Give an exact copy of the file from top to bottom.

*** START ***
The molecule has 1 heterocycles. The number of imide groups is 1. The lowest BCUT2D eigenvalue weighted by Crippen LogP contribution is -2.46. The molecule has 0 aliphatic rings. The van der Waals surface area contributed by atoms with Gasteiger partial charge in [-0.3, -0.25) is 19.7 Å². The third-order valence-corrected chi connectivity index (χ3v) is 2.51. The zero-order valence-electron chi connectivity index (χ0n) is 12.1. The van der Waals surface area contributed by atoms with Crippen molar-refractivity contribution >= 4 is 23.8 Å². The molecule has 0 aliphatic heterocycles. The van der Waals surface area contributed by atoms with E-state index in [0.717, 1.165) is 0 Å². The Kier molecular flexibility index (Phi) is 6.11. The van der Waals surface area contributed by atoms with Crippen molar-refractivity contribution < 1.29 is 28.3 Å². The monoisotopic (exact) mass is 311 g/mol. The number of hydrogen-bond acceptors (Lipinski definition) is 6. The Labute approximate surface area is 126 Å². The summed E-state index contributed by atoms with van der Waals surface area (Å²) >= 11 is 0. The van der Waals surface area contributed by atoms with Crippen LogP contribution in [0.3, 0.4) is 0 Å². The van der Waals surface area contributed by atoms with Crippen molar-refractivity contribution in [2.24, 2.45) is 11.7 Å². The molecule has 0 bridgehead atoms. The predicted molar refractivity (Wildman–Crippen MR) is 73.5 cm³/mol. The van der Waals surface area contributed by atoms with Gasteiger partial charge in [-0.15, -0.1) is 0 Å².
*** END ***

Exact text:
The molecule has 1 heterocycles. The number of imide groups is 1. The lowest BCUT2D eigenvalue weighted by Crippen LogP contribution is -2.46. The molecule has 0 aliphatic rings. The van der Waals surface area contributed by atoms with Gasteiger partial charge in [-0.3, -0.25) is 19.7 Å². The third-order valence-corrected chi connectivity index (χ3v) is 2.51. The zero-order valence-electron chi connectivity index (χ0n) is 12.1. The van der Waals surface area contributed by atoms with Crippen molar-refractivity contribution >= 4 is 23.8 Å². The molecule has 0 aliphatic heterocycles. The van der Waals surface area contributed by atoms with E-state index in [0.717, 1.165) is 0 Å². The Kier molecular flexibility index (Phi) is 6.11. The van der Waals surface area contributed by atoms with Crippen molar-refractivity contribution < 1.29 is 28.3 Å². The monoisotopic (exact) mass is 311 g/mol. The number of hydrogen-bond acceptors (Lipinski definition) is 6. The Labute approximate surface area is 126 Å². The summed E-state index contributed by atoms with van der Waals surface area (Å²) >= 11 is 0. The van der Waals surface area contributed by atoms with Crippen LogP contribution in [0.3, 0.4) is 0 Å². The van der Waals surface area contributed by atoms with Crippen molar-refractivity contribution in [2.24, 2.45) is 11.7 Å². The molecule has 0 bridgehead atoms. The predicted molar refractivity (Wildman–Crippen MR) is 73.5 cm³/mol. The van der Waals surface area contributed by atoms with Gasteiger partial charge in [-0.15, -0.1) is 0 Å².